For many years, the Holy Grail of renewables has been to hit “Grid Parity” – in other words, to generate energy so cheaply that it’s directly competitive with conventional generation, and so would require no subsidy. It would stand on its own feet. And let me be clear – UKIP’s rooted objection to renewables is based not on ideology, but on economics. We’d be happy to support genuinely competitive renewables. Indeed we do, in the case of hydro. But of course with the caveat that the renewable technology should not do unacceptable damage to the environment in terms of landscape, visual intrusion, and the decimation of birds and bats.
We believe that solar will indeed achieve grid parity in the next few years – it’s probably there already if you put your panels in the Sahara Desert – but we’d rather they were not put on good agricultural land in our dull Northern climes, where sunlight is rarer. But now – believe it or not – the wind industry is claiming grid parity (see photo above). Do their claims stand up to scrutiny? Sadly, no.
Of course these claims all depend on the definition and calculation of ‘grid parity’. If your definition is incomplete, and your calculation dodgy, then the conclusions are likely to be misleading. What people want to know is whether this or that renewable energy is as cheap to consumers as energy from our sources. Unsurprisingly, it turns out that many claims to ‘grid parity’ are so defined or calculated that they don’t in fact show that the energy is fundamentally economic. One definition may exclude electricity grid operation costs, which are very high for most renewables, another may load the costs of fossil fuels with rather arbitrary assumptions about climate change costs. The devil is in the detail.
Unfortunately, the wind industry is very secretive about the capital costs of its equipment, while the installation costs vary from country to country depending on labour costs, and the system management costs are a complex area and too little studied. Furthermore, performance varies a great deal from location to location and declines over time. So the cost of wind power, and renewables generally, is both opaque, and variable from place to place.
Several points need to be made about the IRENA report.
The IRENA study uses the Levellised Cost of Electricity (LCOE) method that is notoriously inappropriate for uncontrollable generators such as wind power (and solar). The cost of delivering the electricity to consumers is so high that the appearance of competitiveness with fossil fuels evaporates if the extra costs are taken in to account. In fact, in the UK it would seem that even if the LCOE cost were zero, the additional system costs would still make wind energy more expensive than energy from conventional sources.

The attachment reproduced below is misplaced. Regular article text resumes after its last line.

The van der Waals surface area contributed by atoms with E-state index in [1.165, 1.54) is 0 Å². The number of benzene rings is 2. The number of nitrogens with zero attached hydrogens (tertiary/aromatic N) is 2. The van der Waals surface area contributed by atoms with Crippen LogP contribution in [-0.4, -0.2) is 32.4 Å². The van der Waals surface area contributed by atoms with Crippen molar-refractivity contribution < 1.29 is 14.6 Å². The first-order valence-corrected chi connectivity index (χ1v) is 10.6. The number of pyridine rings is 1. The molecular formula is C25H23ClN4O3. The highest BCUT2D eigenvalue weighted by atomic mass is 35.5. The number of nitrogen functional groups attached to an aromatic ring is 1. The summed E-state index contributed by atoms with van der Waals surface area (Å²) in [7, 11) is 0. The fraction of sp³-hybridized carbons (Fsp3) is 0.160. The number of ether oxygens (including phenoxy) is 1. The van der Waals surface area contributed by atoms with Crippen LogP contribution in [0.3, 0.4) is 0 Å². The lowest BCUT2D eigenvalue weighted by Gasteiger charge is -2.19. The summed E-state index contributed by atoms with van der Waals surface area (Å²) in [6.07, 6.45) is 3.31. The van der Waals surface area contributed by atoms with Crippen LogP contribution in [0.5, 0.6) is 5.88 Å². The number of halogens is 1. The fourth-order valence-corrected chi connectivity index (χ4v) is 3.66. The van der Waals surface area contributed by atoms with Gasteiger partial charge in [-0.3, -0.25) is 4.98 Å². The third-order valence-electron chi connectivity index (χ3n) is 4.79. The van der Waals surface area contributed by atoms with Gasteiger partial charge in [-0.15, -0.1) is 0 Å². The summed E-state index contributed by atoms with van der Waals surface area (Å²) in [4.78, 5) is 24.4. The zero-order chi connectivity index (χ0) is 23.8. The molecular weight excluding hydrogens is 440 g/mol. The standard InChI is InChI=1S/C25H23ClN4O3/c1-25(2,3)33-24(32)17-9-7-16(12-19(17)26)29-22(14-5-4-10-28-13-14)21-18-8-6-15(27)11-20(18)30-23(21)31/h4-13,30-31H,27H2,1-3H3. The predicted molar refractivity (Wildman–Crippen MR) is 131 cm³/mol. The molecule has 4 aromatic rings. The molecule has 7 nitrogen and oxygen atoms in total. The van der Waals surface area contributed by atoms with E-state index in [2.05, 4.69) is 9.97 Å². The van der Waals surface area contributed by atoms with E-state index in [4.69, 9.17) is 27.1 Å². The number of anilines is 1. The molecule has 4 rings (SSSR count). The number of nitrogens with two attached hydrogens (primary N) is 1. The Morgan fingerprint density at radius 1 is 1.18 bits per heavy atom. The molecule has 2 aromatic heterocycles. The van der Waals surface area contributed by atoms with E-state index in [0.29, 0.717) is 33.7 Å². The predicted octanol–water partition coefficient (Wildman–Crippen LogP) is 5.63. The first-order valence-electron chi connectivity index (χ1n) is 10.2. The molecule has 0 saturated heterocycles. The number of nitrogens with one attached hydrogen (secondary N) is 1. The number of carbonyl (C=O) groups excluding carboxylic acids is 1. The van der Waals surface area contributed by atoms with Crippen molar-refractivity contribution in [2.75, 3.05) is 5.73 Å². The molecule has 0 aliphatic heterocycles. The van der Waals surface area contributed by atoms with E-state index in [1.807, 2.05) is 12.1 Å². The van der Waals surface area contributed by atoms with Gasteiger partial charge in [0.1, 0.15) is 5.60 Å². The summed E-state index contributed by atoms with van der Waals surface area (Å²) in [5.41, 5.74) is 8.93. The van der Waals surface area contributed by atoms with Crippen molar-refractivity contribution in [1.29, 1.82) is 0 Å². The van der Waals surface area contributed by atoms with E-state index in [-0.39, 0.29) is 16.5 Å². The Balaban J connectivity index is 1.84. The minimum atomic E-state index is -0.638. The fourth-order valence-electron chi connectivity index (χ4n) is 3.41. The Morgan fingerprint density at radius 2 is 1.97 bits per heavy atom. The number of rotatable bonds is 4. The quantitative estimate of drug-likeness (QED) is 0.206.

These studies often go on to add “the costs of climate change” to the price of fossil fuel electricity. This is largely arbitrary, since estimates of the social cost of carbon are almost as contentious as climate change itself. Indeed (separate point) the presumed “social cost” of CO2, sometimes described as “an externality”, is at the heart of specious claims that “subsidies for fossil fuels exceed subsidies for renewables”. The estimates of “externalities” are real finger-in-the-air stuff. Indeed it is arguable that the externalities of atmospheric CO2 are positive. It drives plant growth, bio-mass formation and crop yields. It helps feed a hungry world. It is, quite literally and visibly, greening the planet.
One critical aspect which the wind industry studiously ignores in its claims for grid parity are the costs of conventional back-up and the inefficiency exported by intermittent renewables to the back-up (typically gas). Because wind is variable, the back-up must run intermittently and variably to complement the wind. (Note that you have double the capital costs – you pay for wind capacity and back-up capacity). But a gas plant run intermittently is inefficient. It burns more gas and emits more CO2 per unit of output than it would if it were run properly.
If you want proof of this proposition, it lies in the “Capacity Payments” to operators of back-up plants. They would simply not be viable run intermittently, so they need yet another subsidy (in addition to the existing multi-layered subsidies for landowners and wind operators).
So maybe these claims of grid parity need to be taken with a pinch of salt. And we’ll ask the Killer Question: If they’ve achieved Grid Parity, why is the industry making such a song and dance about the proposed withdrawal of on-shore wind subsidies proposed by the present UK government?
In fact, the GWEC poster is cynical spin, and has little foundation, which raises the further question: Why, after decades of subsidies, are these technologies still not fundamentally competitive? Perhaps it’s time to stop the subsidies. Real world market pressure would concentrate minds, and make them focus on reducing costs, rather spraying consumer funds all over the streets of Brussels in the form of expensive advertising campaigns that don’t stand up to scrutiny.